A recent report into the safety implications of variations in road signs across Europe has ignored problems caused by the UK’s continued use of imperial units.
In the last decade, 2 million Europeans lost their lives or suffered crippling injury on our roads. In purely financial terms, this costs a staggering 2% of European GDP.
In June 2011, two international road safety organisations jointly issued a consultation document, “Roads That Cars Can Read”, in which they forecast that thousands of European lives will be saved once the use of technologies such as in-car road sign recognition systems become as universal as today’s satnavs. The two organisations, the European Road Assessment Programme (EuroRAP), and EuroNCAP, are both dedicated to reducing the number of serious road accidents throughout Europe, and believe that these figures can be drastically reduced by improved road design, and the use of standardised road signs.
The report points out that, after over half a century of international treaties intended to standardise road signs worldwide, there remains “marked variation between countries even on the most common signs”. In addition to the safety implications of poor uniformity of road signs, these differences hinder the ability of future in-car road sign recognition systems to correctly identify signs. The report states that, “It is sure to be true that roads that can more easily be read by machines will be safer for road users generally too”.
As examples of how signs vary, the report shows 3 key signs as implemented in 5 different countries.
Whilst here too there is a lack of uniformity in the use of type faces and the thickness of the outer red circle, there is a far more important difference between these signs. Although superficially similar, the UK sign is alone in not having the same meaning. It prescribes a completely different speed limit from the other signs.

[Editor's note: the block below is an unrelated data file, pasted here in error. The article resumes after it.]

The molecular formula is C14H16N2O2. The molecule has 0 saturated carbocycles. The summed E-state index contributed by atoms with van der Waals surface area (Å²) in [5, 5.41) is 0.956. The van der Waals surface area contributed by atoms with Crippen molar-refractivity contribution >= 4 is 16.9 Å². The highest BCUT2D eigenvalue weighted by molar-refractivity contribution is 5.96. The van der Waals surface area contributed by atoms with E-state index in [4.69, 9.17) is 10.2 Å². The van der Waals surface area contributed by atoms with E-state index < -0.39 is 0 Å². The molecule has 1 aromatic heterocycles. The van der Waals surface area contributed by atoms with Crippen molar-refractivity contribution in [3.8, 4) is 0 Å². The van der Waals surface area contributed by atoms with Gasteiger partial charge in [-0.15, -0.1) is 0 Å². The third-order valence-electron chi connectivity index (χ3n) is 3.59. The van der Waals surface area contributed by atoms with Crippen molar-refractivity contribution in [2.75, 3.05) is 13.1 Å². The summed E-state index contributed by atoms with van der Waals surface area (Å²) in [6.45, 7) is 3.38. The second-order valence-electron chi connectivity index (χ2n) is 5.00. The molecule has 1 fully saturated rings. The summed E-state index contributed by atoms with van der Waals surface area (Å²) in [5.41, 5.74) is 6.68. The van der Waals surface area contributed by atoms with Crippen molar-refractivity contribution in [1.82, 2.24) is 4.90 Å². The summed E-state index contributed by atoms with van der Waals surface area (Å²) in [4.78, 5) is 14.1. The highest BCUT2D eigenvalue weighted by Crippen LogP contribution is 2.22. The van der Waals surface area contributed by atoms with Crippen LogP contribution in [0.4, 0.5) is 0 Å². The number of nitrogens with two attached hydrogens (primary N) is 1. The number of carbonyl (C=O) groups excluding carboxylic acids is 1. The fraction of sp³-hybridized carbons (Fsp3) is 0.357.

The report also erroneously asserts that “all countries appear to follow the principles of the UNECE protocol agreed in 1949 and revised in 1968”, whereas in fact UK vehicle width, height and length restriction signs are non-compliant because they do not use the units of measurement specified in the protocol, which are metres only.
Section C, II, 1(e) of Annex 1 of the Vienna Convention on Road Signs and Signals specifies the units for vehicle restriction signs:
C, 5 “NO ENTRY FOR VEHICLES HAVING AN OVERALL WIDTH EXCEEDING … METRES”
C, 6 “NO ENTRY FOR VEHICLES HAVING AN OVERALL HEIGHT EXCEEDING … METRES”
C, 9 “NO ENTRY FOR VEHICLES OR COMBINATIONS OF VEHICLES EXCEEDING … METRES IN LENGTH”.
The publication of “Roads That Cars Can Read” comes only weeks after a decision by Philip Hammond, the Secretary of State for Transport, to ignore the outcome of an earlier Department for Transport consultation which had recommended that all width and height restriction signs be shown in metres in addition to feet and inches.
The Vienna Convention on Road Signs and Signals 1968 is an international treaty designed to increase road safety and aid international road traffic by standardising the signing system in use internationally. Its signatories include the UK and more than 50 other countries worldwide.